Now Demuth and Laroche have opened a native plant nursery at 30 Jacksonville Road in Colrain, with about 3,000 plants of 40 varieties. Open Saturdays and Sundays from 9 a.m. to 5 p.m., as well as by appointment, Checkerspot Farm is a resource for people who wish to learn about addressing the plight of birds, butterflies and other pollinators.

“People want to help ease environmental crises but often don’t know how,” said Demuth. “Each person can make a difference by nurturing native plants, and we don’t need a lot of space to do it.” Native plants can be difficult to find, however, and many sold at commercial garden centers are mislabeled, cautioned Demuth. “That’s why we started our business,” said the retired Latin teacher. “We want to help people get it right.”

Demuth and Laroche escaped to the Berkshires in the early days of the COVID pandemic. They rented a cabin and decided to check out real estate options. “We were just looking and dreaming,” she said. “We found land in Colrain that had been part of the Brigham Farm, which had been a working dairy and producer of show draft horses.” Much of the Brigham land had already been sold, but the couple purchased a remaining parcel.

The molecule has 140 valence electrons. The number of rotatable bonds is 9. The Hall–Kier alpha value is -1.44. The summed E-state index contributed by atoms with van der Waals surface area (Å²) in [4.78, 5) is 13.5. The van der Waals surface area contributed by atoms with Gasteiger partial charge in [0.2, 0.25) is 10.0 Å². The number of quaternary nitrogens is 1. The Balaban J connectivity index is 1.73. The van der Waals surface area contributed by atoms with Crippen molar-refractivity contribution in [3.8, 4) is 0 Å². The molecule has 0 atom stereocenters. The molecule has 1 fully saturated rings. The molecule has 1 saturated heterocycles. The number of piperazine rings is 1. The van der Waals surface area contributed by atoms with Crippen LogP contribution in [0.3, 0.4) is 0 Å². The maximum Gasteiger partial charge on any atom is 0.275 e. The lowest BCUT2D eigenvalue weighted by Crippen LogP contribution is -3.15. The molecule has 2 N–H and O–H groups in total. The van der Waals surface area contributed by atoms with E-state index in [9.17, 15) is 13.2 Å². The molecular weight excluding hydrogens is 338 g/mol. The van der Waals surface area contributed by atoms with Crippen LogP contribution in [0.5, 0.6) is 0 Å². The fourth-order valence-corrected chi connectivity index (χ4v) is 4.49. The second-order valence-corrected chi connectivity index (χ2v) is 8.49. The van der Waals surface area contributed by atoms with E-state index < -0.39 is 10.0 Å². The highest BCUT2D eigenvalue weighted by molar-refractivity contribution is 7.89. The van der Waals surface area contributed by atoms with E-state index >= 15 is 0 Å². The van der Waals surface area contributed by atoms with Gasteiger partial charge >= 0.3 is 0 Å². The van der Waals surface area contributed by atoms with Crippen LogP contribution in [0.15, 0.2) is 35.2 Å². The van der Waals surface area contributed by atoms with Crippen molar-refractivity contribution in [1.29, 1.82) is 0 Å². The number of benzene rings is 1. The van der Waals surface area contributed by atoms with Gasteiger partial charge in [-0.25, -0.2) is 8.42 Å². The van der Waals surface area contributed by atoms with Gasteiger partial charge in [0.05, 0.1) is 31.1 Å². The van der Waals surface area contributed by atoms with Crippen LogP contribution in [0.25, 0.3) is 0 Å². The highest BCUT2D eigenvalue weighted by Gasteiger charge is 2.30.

Demuth and Laroche dubbed their new home Checkerspot Farm in honor of a rare butterfly they hope will someday visit in search of its favorite food. “We haven’t seen one yet,” said Demuth, “but we’re hopeful because we’ve planted turtleheads, a flowering plant that’s the main food for the Checkerspot. Turtlehead flowers are pretty but the plant is generally not sold commercially, so it’s largely disappeared from the landscape. And with it, unfortunately, the butterfly is also disappearing.”

In learning about the relationship between Checkerspot butterflies and turtlehead plants, Demuth realized that mowing what most people would consider weeds can contribute to endangering or eliminating entire species.

In addition to growing plants to sell, Demuth and Laroche maintain a habitat garden at Checkerspot Farm. “We use the term habitat garden instead of pollinator garden,” said Demuth, “because pollinators are just a small part of the habitat that must be restored to stem mass extinction of insects and the many kinds of life that rely on them. Pollinators cannot be isolated from their habitat.”

Their habitat garden consists of about 300 native plants Demuth put in the ground last fall. “I used overstock from our business, specimens that were still perfectly viable but that we couldn’t sell due to broken stems, or plants that wouldn’t survive another winter in a small pot.”